Yesterday I had the great pleasure in being part of the global WiDS2017 event show casing women in all aspects of data science. The main conference was held at Stanford but over 75 locations world wide had rebroadcasts and local events, of which Reading was one. In addition to spending a great evening with some amazing women, I was asked to speak in the career panel on my experiences and overall journey. Continue reading WiDS2017: Women in Data Science Reading
I’m currently building a team for my new secret project and far more of my time than I’d like is spent with the recruitment process. However, every minute of that time is essential and we’re at a point where none of it can be handed off to an agency even if I wanted to1. So getting the recruitment process right is essential.
One of the basic principles of management in any industry is that if you set metrics for your team, they will adapt to maximise those results: set a minimum number of bugs to be resolved and you’ll find the easy ones get picked off, set an average number of features and you’ll find everything held together with string, set too many metrics to cover all bases and you’ll end up with none of them hit and a demoralised (or non-existent) team2. The same is true of recruitment – you will end up hiring people who pass whatever recruitment tasks you set, not necessarily the type of person the company needs. While this may appear obvious, think back to the last interview you were at, either as the interviewer or interviewee – how much relation did the process really have to the role?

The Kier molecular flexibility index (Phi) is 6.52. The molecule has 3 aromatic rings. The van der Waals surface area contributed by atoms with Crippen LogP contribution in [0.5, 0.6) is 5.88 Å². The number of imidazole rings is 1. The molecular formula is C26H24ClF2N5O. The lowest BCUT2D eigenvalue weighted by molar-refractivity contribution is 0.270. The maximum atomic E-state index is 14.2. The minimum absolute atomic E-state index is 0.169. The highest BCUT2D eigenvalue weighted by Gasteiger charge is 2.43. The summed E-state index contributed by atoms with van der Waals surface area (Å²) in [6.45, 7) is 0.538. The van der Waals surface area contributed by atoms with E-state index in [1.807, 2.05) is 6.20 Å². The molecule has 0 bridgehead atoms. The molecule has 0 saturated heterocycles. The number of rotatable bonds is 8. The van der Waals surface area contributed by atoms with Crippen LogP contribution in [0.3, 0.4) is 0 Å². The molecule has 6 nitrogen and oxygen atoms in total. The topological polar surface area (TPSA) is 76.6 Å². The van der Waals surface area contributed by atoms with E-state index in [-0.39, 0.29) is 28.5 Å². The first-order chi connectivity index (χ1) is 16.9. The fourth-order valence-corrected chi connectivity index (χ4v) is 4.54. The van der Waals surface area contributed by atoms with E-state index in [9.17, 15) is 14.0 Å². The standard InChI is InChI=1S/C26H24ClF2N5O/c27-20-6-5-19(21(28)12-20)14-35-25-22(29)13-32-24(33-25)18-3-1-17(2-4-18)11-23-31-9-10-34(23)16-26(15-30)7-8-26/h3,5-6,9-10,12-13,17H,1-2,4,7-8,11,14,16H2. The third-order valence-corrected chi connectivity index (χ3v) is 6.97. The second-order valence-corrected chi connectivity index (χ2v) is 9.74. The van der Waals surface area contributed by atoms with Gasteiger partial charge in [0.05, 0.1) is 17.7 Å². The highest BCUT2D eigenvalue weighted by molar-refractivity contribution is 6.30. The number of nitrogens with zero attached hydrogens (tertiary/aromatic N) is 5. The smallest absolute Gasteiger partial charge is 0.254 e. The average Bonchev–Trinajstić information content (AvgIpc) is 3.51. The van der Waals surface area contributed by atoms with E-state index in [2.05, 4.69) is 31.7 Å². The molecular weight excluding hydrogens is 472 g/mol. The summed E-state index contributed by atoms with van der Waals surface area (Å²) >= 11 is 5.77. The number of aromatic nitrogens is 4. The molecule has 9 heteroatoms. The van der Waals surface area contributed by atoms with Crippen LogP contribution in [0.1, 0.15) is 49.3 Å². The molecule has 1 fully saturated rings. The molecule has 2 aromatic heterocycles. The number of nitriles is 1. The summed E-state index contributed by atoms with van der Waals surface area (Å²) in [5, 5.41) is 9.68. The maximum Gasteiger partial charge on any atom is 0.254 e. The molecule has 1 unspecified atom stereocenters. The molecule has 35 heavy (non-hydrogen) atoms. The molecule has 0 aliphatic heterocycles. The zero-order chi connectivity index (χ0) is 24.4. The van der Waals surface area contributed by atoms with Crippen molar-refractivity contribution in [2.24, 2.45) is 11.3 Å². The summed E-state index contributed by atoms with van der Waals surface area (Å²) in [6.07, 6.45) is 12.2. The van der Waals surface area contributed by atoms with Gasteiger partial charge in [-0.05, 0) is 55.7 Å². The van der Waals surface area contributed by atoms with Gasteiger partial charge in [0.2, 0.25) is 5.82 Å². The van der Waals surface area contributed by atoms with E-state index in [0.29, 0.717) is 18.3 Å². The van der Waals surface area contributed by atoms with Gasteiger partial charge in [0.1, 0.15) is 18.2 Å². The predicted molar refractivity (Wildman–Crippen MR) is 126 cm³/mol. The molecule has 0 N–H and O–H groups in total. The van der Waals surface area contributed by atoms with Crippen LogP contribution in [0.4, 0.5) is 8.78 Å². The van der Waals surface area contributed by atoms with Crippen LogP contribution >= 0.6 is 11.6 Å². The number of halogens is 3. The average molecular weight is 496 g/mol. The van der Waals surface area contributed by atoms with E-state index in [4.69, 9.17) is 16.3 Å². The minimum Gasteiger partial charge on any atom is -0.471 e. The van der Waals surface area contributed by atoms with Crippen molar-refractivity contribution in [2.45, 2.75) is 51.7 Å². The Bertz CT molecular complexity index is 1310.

When I started recruiting for my new team, I knew I had neither the time nor resources to make mistakes. I had to get this right first time. Continue reading From the interviewer’s side of the table